There are plenty of books that teach introductory data structures. Some of them are very good. Most of them cost money, and the vast majority of computer science undergraduate students will shell-out at least some cash on a data structures book.
There are a few free data structures books available online. Some are very good, but most of them are getting old. The majority of these books became free when the author and/or publisher decided to stop updating them. Updating these books is usually not possible, for two reasons: (1) The copyright belongs to the author or publisher, who may not allow it. (2) The source code for these books is often not available. That is, the Word, WordPerfect, FrameMaker, or LATEX source for the book is not available, and the version of the software that handles this source may not even be available.
The goal of this project is to forever free undergraduate computer science students from having to pay for an introductory data structures book. I have decided to implement this goal by treating this book like an Open Source software project. The LATEX source, Java source, and build scripts for the book are available for download on the book's website (opendatastructures.org) and also, more importantly, on a reliable source code management site (github.com/patmorin/ods).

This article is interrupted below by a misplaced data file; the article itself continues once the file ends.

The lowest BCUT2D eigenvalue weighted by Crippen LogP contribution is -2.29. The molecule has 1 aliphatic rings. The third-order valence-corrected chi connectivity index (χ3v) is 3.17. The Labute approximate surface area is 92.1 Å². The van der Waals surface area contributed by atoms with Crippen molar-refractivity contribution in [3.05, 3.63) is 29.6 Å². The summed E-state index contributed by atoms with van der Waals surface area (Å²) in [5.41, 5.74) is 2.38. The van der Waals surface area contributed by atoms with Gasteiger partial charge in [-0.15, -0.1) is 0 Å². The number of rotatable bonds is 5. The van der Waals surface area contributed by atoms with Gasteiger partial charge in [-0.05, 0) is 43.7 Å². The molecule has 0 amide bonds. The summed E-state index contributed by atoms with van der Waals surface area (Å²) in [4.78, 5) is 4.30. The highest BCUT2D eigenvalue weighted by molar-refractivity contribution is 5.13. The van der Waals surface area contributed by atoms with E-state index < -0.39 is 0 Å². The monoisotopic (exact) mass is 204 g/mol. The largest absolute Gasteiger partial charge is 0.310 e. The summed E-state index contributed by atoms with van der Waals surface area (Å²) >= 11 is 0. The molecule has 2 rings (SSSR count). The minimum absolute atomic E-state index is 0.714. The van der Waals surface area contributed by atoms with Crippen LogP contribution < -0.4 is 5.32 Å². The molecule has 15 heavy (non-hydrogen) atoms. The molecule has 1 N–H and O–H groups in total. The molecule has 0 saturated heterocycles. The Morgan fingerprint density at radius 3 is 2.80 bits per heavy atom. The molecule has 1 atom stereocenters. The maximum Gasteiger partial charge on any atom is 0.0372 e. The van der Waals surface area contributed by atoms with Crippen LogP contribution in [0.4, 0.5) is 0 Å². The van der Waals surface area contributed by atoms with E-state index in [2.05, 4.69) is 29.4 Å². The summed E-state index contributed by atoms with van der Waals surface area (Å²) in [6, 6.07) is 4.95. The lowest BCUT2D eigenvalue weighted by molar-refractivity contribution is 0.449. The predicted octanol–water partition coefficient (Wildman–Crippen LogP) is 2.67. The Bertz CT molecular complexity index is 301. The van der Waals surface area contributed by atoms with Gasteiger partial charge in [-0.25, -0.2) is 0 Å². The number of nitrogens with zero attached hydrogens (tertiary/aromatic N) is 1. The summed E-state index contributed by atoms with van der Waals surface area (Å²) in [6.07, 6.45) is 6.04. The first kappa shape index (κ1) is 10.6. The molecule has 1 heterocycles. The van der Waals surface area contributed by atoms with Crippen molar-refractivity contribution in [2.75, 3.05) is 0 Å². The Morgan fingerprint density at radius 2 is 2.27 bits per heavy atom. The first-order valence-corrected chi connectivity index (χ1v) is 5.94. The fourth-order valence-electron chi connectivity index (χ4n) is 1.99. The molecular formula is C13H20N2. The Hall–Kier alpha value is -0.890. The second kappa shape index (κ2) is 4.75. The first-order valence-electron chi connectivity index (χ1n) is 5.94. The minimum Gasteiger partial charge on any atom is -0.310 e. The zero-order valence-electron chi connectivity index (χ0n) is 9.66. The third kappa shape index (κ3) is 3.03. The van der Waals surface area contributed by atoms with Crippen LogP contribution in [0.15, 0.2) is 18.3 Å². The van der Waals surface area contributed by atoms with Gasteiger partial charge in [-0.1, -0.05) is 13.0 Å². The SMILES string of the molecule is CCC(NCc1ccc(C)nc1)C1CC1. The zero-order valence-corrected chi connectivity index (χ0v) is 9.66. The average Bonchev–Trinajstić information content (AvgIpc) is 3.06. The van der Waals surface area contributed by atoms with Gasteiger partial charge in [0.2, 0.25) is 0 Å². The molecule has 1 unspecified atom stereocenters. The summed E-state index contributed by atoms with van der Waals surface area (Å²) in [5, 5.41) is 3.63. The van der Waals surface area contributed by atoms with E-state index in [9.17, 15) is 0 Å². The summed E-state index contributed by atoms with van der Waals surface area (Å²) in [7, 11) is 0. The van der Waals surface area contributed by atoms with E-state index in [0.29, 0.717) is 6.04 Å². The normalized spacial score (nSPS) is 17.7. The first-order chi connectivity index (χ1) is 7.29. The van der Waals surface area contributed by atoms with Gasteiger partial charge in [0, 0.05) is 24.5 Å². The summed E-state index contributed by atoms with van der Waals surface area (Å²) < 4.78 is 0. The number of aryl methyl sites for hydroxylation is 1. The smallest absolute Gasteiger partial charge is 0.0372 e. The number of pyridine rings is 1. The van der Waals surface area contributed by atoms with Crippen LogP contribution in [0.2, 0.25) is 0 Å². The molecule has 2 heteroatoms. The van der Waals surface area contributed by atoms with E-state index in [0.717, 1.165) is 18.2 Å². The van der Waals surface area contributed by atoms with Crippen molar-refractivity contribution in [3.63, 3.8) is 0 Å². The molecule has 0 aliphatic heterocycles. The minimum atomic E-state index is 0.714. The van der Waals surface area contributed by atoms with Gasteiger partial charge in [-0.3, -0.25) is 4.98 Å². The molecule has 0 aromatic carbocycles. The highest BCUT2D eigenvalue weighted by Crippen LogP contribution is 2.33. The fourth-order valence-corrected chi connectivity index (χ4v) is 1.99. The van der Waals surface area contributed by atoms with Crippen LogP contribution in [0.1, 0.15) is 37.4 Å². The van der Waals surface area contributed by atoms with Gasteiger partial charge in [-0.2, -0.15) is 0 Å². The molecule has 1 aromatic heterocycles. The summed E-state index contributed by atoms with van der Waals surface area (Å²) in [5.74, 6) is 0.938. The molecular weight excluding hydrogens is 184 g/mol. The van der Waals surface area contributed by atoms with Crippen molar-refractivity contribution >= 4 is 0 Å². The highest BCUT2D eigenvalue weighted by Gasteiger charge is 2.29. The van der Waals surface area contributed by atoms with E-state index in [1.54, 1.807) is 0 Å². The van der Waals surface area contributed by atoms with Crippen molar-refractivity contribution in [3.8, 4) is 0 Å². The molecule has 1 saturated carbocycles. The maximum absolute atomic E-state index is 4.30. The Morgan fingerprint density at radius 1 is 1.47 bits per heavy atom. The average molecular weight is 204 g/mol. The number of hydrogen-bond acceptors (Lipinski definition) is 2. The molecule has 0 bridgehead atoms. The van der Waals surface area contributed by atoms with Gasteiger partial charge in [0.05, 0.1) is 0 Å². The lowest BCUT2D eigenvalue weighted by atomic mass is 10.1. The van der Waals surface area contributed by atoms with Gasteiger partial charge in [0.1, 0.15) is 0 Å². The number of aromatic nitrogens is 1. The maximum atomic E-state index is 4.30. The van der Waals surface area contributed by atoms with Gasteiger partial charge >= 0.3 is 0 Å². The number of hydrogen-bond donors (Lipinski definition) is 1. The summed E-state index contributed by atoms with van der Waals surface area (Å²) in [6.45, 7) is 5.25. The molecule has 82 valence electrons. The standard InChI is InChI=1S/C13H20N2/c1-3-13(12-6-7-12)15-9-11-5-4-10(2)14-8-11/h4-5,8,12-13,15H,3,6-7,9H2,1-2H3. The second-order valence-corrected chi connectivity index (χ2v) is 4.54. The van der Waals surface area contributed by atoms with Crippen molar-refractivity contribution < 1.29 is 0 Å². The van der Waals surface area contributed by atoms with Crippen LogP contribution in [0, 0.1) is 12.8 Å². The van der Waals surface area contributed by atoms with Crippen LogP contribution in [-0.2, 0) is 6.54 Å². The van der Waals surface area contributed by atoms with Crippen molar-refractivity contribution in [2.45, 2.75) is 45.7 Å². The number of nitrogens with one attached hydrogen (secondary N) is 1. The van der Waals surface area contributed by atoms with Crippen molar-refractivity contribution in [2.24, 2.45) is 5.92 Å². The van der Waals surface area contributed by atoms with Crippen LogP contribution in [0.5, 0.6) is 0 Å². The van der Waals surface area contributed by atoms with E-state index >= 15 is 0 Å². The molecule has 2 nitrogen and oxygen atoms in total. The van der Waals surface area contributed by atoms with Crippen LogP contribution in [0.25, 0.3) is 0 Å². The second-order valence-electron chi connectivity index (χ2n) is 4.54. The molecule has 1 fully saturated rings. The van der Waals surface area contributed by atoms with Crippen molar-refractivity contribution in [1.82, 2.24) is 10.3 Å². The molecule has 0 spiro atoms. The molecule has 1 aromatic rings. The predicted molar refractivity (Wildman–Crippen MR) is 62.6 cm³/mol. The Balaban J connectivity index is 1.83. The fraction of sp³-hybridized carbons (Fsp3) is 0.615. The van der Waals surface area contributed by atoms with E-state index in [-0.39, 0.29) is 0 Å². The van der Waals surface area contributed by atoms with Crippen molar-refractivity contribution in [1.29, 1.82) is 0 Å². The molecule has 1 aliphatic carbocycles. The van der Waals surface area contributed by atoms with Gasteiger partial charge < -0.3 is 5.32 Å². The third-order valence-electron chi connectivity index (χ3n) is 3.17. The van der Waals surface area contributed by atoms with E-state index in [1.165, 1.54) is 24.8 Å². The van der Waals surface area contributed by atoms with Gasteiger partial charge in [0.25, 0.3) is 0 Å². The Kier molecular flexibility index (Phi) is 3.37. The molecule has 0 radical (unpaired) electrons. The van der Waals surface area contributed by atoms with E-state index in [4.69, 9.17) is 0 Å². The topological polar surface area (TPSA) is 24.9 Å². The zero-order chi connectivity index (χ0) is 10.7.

This source code is released under a Creative Commons Attribution license, meaning that anyone is free to share: to copy, distribute and transmit the work; and to remix: to adapt the work, including the right to make commercial use of the work. The only condition on these rights is attribution: you must acknowledge that the derived work contains code and/or text from opendatastructures.org.
Anyone can contribute corrections/fixes using the git source-code management system. Anyone can fork from the current version of the book and develop their own version (for example, in another programming language). They can then ask that their changes be merged back into my version. My hope is that, by doing things this way, this book will continue to be a useful textbook long after my interest in the project (or my pulse, whichever comes first) has waned.